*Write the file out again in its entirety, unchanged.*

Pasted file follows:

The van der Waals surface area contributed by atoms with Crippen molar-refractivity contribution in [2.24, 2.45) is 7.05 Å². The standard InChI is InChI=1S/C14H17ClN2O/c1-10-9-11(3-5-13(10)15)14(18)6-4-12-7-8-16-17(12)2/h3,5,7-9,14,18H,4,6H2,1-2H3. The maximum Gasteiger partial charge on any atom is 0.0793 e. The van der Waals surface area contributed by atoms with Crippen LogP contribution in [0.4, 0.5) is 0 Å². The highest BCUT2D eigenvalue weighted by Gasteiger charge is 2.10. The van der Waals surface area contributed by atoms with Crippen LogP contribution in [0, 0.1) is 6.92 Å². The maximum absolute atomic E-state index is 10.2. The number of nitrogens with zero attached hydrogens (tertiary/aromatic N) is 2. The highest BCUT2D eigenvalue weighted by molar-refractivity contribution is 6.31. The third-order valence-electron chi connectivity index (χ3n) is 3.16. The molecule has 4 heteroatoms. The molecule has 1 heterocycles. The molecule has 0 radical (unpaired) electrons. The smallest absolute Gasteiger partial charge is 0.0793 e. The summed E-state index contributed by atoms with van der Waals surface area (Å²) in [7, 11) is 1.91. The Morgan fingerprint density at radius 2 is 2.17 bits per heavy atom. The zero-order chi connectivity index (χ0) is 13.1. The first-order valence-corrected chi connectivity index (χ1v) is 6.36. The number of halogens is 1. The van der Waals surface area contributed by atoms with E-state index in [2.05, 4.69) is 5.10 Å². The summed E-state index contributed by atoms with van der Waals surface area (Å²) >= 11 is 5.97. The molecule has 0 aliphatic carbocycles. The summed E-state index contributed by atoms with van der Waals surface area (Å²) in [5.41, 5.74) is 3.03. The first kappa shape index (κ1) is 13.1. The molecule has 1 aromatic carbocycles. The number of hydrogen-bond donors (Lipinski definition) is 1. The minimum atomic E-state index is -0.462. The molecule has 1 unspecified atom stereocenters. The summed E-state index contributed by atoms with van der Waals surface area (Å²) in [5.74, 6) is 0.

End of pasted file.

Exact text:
The van der Waals surface area contributed by atoms with Crippen molar-refractivity contribution in [2.24, 2.45) is 7.05 Å². The standard InChI is InChI=1S/C14H17ClN2O/c1-10-9-11(3-5-13(10)15)14(18)6-4-12-7-8-16-17(12)2/h3,5,7-9,14,18H,4,6H2,1-2H3. The maximum Gasteiger partial charge on any atom is 0.0793 e. The van der Waals surface area contributed by atoms with Crippen LogP contribution in [0.4, 0.5) is 0 Å². The highest BCUT2D eigenvalue weighted by Gasteiger charge is 2.10. The van der Waals surface area contributed by atoms with Crippen LogP contribution in [0, 0.1) is 6.92 Å². The maximum absolute atomic E-state index is 10.2. The number of nitrogens with zero attached hydrogens (tertiary/aromatic N) is 2. The highest BCUT2D eigenvalue weighted by molar-refractivity contribution is 6.31. The third-order valence-electron chi connectivity index (χ3n) is 3.16. The molecule has 4 heteroatoms. The molecule has 1 heterocycles. The molecule has 0 radical (unpaired) electrons. The smallest absolute Gasteiger partial charge is 0.0793 e. The summed E-state index contributed by atoms with van der Waals surface area (Å²) in [7, 11) is 1.91. The Morgan fingerprint density at radius 2 is 2.17 bits per heavy atom. The zero-order chi connectivity index (χ0) is 13.1. The first-order valence-corrected chi connectivity index (χ1v) is 6.36. The number of halogens is 1. The van der Waals surface area contributed by atoms with E-state index in [2.05, 4.69) is 5.10 Å². The summed E-state index contributed by atoms with van der Waals surface area (Å²) >= 11 is 5.97. The molecule has 0 aliphatic carbocycles. The summed E-state index contributed by atoms with van der Waals surface area (Å²) in [5.41, 5.74) is 3.03. The first kappa shape index (κ1) is 13.1. The molecule has 1 aromatic carbocycles. The number of hydrogen-bond donors (Lipinski definition) is 1. The minimum atomic E-state index is -0.462. The molecule has 1 unspecified atom stereocenters. The summed E-state index contributed by atoms with van der Waals surface area (Å²) in [5.74, 6) is 0.